I, Robot Review

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In 2035, robots are commonplace, governed by three laws which prevent them from harming humans. Robophobic cop Del Spooner (Will Smith) investigates the death of a robotics professor, which seems to have been caused by one of his creations. Partnering with cientist Susan Calvin, (Moynahan), Spooner is soon deep in mystery...


From the early 1940s to his death in 1992, Isaac Asimov turned out a series of stories set in a future where robots were a part of everyday life, their conduct governed by his famous Three Laws Of Robotics - the first of which insists - a robot may not injure a human being or, through inaction, allow a human being to come to harm. Well aware that real-life robots are designed to inflict harm on human beings, Asimov concentrated on exercises in intellectual hair-splitting whereby the laws are circumvented in order to provide a plot.

Taking a title from Asimov's first robot collection, this movie uses the author's boffin Dr. Susan Calvin as heroine and cops some wrinkles from various vintage science-fiction stories while using a critique of the imaginary robotics industry to score points off all-too-real computer combines.

It's mostly an original conspiracy screenplay, dumping the 'three laws' angle at mid-point to deliver a more film-friendly melodrama leading to a mass uprising of red-hearted robots and some large-scale mecha-carnage. Alex Proyas tones down the Gothic-noir look of his spikier earlier features, The Crow and Dark City, opting for that smooth, silvery, slightly overcast urban future seen in recent Spielberg pictures (A.I., Minority Report), with gadgets in every frame and human mess still very much in evidence.

It's hard not to feel that this has been assembled rather than created, but like a good robot it does the job it was designed for. Will Smith, although operating in slightly more sombre mood than usual, is too early-2000s a figure to be a credible future cop, though his Spooner is depicted as a nostalgic who prefers a good old-fashioned remote control to a voice-activated CD player and wakes himself up with a blast of Stevie Wonder.

His backstory, which shows why he hates robots yet also keeps prodding the audience about an ingrained connection with them, is Screenwriting 101 Driven Cop, and his Willsmithian wisecracks feel like a late-in-the-day rewrite to fit the vehicle to the star. But a running joke about Spooner's insistence that Calvin rephrase her plot explanations in language he can understand usefully grounds the picture for anyone who wants to cut to the chase.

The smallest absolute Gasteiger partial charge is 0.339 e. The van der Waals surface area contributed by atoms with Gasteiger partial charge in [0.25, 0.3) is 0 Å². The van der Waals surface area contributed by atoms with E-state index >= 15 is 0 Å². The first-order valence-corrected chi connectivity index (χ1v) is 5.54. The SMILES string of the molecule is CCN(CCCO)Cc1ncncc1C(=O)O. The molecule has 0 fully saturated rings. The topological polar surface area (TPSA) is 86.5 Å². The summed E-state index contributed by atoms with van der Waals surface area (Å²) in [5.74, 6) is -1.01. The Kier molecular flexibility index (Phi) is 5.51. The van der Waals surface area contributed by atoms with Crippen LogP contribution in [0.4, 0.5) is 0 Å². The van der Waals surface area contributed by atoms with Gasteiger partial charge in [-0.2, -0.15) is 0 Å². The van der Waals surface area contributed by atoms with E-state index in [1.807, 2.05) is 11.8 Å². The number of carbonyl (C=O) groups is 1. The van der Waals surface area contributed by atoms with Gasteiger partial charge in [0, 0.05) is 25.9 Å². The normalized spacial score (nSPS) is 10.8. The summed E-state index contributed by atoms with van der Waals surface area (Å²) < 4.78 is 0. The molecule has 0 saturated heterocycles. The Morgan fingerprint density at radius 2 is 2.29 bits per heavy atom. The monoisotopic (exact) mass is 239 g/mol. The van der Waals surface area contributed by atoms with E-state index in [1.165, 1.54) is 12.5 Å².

The real star, though, is Sonny (Alan Tudyk, transformed by CGI), the sensitive robot programmed to dream and accused of the murder of his human father (James Cromwell). This plot thread is tipped in from a book by Eando Binder, a less-well-known sci-fi writer, which has confusingly also been called I, Robot. With an expressive face that looks like a semi-transparent Richard E. Grant deathmask and the patented HAL 9000 cool, inquiring voice, Sonny is a marvellous creation, all the more so for refusing to go the A.I. / Pinocchio route and aspiring to explore his own highly-evolved robot identity rather than whine about not being a real boy.

Asimov began to write his stories in reaction to the 1930s cliche of the robot who rebels Frankenstein-style against his maker - but Proyas and company eventually embrace this for an ending that provides plenty of satisfying twists and turns. It's a creaky, ancient premise, but nevertheless stirring, helped by Proyas' whirligig direction, soaring almost nauseatingly around his set-pieces in an apparent effort to resurrect the summer movie 'rollercoaster ride' cliche.

The effects, arguably the best of the year, only add to the thrill as serried ranks of evil robots swarm up a building, pile onto a speeding car or slaughter the previous generations of helpful drones. If not quite the best blockbuster of the year - though it's a worthy contender - it certainly doesn't fail on effort.

There are awkward plot patches and you'll have to tolerate Will Smith at full strength - as well as some bludgeoning product placement - but this summer picture has a brain as well as muscles.